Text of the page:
In this day and age, many people are very reliant on prescription medications. In fact, the Center for Disease Control and Preventions reports that over 47% of Americans are using at least one prescription drug. This is likely because pharmaceutical companies and physicians are constantly pushing these products on consumers. According to USA Today, the amount of money spent on prescription drugs in 2011 was roughly $320 billion; this represents a 3.7% increase from the previous year. Doctors often go unquestioned by their patients; once a physician prescribes a drug for a condition, patients tend to follow the doctor’s orders blindly without knowing just how dangerous these drugs may be.
One example is when a physician diagnoses a patient with diabetes; drug therapy is often the go-to option for correcting the issue even when dietary changes may be the answer. As with any medical condition, patients should ask questions and be leery of the medications that are prescribed. It is imperative to make sure that the benefit of the drug will truly outweigh the risk. With diabetes, an all too common disease, the drugs that are a part of a daily regimen to regulate blood sugar levels are oftentimes associated with dangerous side effects. Actos (also known by the generic name pioglitazone) is one of the drugs that is used for patients with diabetes, and it is associated with life-threatening side effects, such as bladder cancer, and it has been linked with worsening the condition in patients who already have it. This is because the body retains fluid due to taking this drug; therefore, edema and congestive heart failure may occur in patients who take this diabetes medication. These side effects have caused countries like France to remove the drug from the market completely. It has also led many users to file an Actos lawsuit against the drug manufacturer, Takeda. Takeda is trying to develop another hit drug to treat lifestyle diseases such as diabetes. Takeda had planned for its new diabetes drug Alogliptin to replace Actos when its patent expires in August 2012, but the drug has failed to gain marketing approval from the FDA.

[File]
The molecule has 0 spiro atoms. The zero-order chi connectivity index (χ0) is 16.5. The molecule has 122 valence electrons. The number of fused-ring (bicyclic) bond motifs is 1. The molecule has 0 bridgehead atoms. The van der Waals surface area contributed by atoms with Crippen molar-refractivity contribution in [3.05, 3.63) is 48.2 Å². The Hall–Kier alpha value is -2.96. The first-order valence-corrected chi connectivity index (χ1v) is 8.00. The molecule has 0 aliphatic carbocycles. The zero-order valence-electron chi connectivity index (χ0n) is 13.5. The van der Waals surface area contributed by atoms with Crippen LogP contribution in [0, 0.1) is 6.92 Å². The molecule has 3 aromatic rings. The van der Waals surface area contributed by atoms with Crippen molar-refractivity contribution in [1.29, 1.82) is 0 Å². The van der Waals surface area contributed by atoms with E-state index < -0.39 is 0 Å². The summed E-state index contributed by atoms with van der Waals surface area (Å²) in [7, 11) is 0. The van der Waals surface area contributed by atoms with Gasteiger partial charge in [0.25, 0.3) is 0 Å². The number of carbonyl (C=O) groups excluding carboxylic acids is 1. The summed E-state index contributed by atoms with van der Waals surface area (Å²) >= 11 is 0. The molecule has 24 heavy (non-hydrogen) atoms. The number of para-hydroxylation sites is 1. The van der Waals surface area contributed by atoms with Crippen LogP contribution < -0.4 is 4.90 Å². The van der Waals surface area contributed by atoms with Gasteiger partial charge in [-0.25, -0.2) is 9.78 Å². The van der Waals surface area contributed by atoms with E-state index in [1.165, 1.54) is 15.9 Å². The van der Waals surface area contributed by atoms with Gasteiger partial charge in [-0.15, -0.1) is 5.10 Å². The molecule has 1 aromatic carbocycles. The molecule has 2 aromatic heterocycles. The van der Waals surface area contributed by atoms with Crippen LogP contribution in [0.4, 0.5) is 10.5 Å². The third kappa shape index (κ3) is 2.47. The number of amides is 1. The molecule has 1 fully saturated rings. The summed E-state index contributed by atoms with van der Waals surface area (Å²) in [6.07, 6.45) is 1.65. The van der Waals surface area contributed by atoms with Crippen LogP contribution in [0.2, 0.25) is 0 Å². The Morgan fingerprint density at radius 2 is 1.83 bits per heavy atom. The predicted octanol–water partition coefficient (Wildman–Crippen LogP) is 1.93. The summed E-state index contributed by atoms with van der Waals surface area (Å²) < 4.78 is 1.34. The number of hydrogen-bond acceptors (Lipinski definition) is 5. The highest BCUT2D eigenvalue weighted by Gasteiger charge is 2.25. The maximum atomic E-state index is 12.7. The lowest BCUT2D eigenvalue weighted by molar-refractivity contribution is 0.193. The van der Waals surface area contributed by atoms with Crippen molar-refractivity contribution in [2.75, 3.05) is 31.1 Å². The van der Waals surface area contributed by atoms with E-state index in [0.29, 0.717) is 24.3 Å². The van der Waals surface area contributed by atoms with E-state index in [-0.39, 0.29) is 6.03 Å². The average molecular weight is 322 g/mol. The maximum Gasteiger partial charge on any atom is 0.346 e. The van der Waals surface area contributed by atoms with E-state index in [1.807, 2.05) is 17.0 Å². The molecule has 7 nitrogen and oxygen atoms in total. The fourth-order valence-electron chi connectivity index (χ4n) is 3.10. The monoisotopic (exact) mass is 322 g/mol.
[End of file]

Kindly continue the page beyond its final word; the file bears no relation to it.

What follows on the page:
Actos is not the only diabetes medication in the thiazolidinedione category known to cause serious side effects. Avandia is known to cause heart attack, heart disease and heart failure. Additionally, along with other harmful cardiovascular risks, Avandia may lead to liver issues and, in some cases, complete liver failure occurred as a result of taking this medication. Because of the complications, the Food and Drug Administration (FDA) has declared Avandia a dangerous option for people who suffer from diabetes and it is no longer marketed in the United States. In fact, this particular diabetes medication requires patients and doctors to go through a special program to receive a prescription.
It is very important for the consumers to stay informed about these medications, which are creating life-threatening side effects. There are many resources, such as patient advocates and medication awareness sites to find out further information about potentially harmful drugs.